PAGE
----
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April 22nd, 2016

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Welcome to www.theparticle.com. It's the newest pre-IPO dot bomb that's taking the world by storm. Now is a perfect time to buy lots of worthless and overpriced shares!
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Internet is becoming more and more polluted with junk-mail, people selling crap, and businesses which don't know their place on the net. They're all trying to make this wonderful place (i.e.: the net) in to hell (i.e.: real world). Internet should be viewed as a place of imagination, creativity, and most of all: fun. Internet is not some really advanced tool for searching for people to rip-off. It's about searching, and finding, things which are useful, helpful, and promote the sharing of ideas. This is what this site is striving to become.

News, Updates, & Rants...

     April 22nd, 2016

...and I'm off to India.

- Alex; 20160422
April 22nd at wikipedia...

     April 19th, 2016

Finished reading Learning to Love Data Science by Mike Barlow. Very fluffy book. If you don't already love data science, not sure this book will show you the path towards loving data science... It is a collection of essays on all sorts of "this will be great in the future..." stories, about how data science will change the world, etc. Not a book I'd recommend... unless you're really bored and have nothing else to read.

- Alex; 20160419

     April 11th, 2016

Finished reading [Early Release] Fundamentals of Deep Learning: Designing Next-Generation Machine Intelligence Algorithms By Nikhil Buduma. Well, this was definitely not what I expected of a `fundamentals' deep-learning book. And yes, I'm aware that it's only like first 4 chapters or something.

For one, it doesn't actually do anything fundamentally---it uses a library that google recently released---TensorFlow. So all the examples (so far in the book) are using that and only that (and they're in Python!). Also, no mention of the algorithms---just feed this into that library and that's that. Yah, I know it's an early release, but... not coming back to this book once published.

Very disappointed :-/

- Alex; 20160411

     April 5th, 2016

My new laptop finally arrived. Lenovo Thinkpad x260. This will replace my old Thinkpad X200. They changed a few things... some for the better. More ram is welcome (16gigs), higher resolution screen (full HD), and some for the worst: the trackpoint button was better positioned in x200. I was hoping the new laptop would be thinner, and ... the body of the laptop is indeed thiner, but the extra battery makes it just as thick as the old laptop... the arrow keys aren't very good (it's hard to touch them and know where your fingers are).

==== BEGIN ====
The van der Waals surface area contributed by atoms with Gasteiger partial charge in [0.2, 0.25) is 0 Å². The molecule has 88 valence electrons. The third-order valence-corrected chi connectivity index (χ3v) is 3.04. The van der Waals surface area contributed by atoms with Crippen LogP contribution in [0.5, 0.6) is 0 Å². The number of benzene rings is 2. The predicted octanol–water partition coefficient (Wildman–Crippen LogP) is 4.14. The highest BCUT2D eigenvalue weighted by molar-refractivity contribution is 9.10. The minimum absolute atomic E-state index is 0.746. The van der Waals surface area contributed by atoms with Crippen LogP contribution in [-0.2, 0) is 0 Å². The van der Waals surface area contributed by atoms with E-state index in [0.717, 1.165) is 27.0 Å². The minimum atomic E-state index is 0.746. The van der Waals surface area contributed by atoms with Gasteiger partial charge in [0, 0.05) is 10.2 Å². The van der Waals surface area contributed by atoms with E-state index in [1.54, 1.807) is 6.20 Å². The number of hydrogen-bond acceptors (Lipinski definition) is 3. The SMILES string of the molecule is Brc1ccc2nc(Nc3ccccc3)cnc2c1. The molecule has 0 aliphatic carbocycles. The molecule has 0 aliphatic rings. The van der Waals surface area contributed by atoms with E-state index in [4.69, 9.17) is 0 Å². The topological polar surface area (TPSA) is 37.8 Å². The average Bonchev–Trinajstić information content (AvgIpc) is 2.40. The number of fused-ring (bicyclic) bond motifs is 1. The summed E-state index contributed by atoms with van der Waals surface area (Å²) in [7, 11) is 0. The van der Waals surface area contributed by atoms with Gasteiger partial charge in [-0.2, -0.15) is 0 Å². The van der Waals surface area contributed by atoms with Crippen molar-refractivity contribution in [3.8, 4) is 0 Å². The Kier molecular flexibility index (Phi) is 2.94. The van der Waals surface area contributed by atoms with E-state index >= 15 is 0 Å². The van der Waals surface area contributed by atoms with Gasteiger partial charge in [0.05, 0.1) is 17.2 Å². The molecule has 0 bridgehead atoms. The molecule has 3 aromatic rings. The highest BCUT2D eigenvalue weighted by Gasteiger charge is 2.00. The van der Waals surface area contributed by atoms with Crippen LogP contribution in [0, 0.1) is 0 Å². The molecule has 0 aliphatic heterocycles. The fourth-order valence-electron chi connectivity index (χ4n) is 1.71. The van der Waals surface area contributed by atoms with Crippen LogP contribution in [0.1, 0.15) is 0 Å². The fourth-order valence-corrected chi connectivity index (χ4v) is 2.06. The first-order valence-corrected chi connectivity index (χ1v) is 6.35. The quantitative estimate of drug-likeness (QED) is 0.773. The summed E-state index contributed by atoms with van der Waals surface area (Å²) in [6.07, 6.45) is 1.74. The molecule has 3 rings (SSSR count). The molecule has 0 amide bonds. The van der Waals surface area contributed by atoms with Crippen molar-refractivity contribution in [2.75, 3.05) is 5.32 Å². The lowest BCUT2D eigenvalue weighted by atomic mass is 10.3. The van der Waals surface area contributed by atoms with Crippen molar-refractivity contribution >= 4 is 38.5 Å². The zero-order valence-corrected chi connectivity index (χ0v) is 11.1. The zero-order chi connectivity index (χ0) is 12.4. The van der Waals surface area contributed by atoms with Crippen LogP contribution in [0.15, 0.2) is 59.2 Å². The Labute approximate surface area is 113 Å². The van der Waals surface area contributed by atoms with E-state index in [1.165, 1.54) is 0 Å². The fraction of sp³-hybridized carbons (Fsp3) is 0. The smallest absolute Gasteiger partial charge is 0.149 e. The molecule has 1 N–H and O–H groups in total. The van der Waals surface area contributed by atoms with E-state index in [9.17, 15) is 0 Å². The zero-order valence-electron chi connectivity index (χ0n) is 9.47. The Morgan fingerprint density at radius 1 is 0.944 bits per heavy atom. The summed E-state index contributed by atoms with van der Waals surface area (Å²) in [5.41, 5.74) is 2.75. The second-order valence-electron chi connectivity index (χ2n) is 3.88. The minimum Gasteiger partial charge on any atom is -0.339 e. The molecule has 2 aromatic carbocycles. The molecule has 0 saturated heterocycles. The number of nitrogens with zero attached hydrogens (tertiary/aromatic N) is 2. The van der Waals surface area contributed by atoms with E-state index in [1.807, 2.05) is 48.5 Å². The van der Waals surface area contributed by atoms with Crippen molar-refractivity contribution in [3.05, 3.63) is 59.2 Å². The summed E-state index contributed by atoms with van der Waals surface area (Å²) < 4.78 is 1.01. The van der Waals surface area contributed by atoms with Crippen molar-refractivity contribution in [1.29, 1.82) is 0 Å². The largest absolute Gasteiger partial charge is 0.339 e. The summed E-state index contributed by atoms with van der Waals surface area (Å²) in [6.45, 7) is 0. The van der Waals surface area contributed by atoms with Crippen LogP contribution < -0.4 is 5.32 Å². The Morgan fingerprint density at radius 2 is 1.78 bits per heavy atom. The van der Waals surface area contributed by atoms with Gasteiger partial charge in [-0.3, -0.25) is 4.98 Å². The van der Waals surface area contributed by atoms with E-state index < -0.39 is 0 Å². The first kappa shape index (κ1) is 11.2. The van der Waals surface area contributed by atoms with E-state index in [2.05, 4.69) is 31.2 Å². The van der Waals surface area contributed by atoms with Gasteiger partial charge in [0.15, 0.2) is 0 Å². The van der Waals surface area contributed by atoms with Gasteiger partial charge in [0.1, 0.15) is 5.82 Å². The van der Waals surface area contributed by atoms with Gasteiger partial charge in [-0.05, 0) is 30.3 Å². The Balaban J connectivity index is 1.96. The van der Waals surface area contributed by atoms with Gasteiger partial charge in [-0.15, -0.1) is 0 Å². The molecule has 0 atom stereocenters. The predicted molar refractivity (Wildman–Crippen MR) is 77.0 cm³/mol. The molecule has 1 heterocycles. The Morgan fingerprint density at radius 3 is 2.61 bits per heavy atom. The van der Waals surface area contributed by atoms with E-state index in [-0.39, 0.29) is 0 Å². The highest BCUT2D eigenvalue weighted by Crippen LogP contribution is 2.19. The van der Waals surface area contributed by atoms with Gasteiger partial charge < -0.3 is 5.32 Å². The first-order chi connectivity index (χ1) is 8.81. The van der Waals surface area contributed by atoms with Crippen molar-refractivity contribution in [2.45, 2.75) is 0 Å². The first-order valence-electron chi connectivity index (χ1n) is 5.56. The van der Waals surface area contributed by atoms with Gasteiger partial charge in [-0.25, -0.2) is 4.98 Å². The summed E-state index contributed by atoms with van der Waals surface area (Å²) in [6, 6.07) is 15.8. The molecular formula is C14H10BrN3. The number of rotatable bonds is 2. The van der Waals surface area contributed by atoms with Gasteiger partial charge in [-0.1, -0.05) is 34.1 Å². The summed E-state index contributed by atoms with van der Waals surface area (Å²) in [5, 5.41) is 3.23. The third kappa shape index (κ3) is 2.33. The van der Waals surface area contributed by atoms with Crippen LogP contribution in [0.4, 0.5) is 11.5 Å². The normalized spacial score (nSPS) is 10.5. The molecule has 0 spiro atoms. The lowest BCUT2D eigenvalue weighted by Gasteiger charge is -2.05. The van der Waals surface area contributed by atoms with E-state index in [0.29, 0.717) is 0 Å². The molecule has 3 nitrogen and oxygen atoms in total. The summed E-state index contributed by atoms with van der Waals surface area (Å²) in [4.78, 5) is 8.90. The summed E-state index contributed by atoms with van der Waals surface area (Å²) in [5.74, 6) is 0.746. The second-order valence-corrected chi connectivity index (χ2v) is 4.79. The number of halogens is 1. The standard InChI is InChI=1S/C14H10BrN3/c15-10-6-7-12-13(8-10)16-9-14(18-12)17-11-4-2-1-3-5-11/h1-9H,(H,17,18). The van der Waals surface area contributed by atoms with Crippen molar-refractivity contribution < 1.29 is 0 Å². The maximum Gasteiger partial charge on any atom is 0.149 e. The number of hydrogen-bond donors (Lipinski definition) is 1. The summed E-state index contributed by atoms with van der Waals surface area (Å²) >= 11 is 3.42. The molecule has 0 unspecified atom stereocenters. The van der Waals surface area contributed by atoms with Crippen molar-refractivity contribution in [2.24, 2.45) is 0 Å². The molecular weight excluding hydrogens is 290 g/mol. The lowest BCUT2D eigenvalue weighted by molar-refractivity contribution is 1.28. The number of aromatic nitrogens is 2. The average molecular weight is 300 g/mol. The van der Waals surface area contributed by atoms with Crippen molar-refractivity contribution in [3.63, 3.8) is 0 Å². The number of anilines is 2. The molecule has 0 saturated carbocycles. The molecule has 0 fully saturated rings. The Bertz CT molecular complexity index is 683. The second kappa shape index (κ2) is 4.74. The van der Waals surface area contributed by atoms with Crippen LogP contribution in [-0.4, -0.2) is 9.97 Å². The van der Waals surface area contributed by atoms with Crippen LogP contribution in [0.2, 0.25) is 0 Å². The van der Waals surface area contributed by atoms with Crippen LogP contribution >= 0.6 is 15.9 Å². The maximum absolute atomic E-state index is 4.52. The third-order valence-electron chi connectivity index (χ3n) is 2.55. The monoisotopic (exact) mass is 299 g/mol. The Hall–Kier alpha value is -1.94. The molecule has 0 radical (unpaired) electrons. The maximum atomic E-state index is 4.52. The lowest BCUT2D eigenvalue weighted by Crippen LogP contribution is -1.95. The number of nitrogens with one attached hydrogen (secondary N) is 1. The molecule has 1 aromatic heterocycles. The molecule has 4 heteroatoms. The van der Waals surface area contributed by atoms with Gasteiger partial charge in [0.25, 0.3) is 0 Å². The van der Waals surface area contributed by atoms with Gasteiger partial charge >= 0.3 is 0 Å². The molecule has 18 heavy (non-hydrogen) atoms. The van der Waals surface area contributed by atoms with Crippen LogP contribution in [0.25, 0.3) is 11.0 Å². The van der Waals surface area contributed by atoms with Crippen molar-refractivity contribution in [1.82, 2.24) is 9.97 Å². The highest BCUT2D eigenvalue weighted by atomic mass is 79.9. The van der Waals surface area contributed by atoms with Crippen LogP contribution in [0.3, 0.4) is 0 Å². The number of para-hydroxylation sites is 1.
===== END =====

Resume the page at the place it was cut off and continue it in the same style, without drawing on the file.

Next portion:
One nice thing is the claimed 21 hours battery life :-) Also, Linux seems to work with everything. Need to have 4.4 kernel---which required manual installation on Linux Mint. But once it's installed, it all just worked (wifi, sound, etc.).

Opened it up and swapped out the SSD for a bigger one... was the hardest to open laptop I've ever had, but I guess it wasn't meant to be user serviceable in the same way that x200 was.

- Alex; 20160405

     April 4th, 2016

...and back in NYC!

Happy Square Root Day!

In other news, finished reading The Checklist Manifesto: How to Get Things Right by Atul Gawande.

This is a very strange book. It's written by a medical doctor, so definitely not a usual business process book. This book goes over various medical mishaps that happen during medical operations and during flights... the idea is that when procedures get too complicated for individuals, no matter how trained you area, you'll start missing things. For example (book's numbers) about 6% of surgeries forget something inside the patient... Why is one in 16 surgeries "fail" in this way? It's not because they don't know what they should recount all the napkins, etc., after the procedure. It's because there are way too many things to do, and sometimes the stupidest things get missed. Same goes for administering medication at the right times (right before surgery, antibiotics need to be administered no longer than 60 minutes prior to incision---that often gets missed, as the waiting time may be longer than 60 minutes).

So the book highlights that one way medicine deals with complexity was to have more specialization. Like doctors who specialize in only one narrow field, since there's just way too much to know and care about...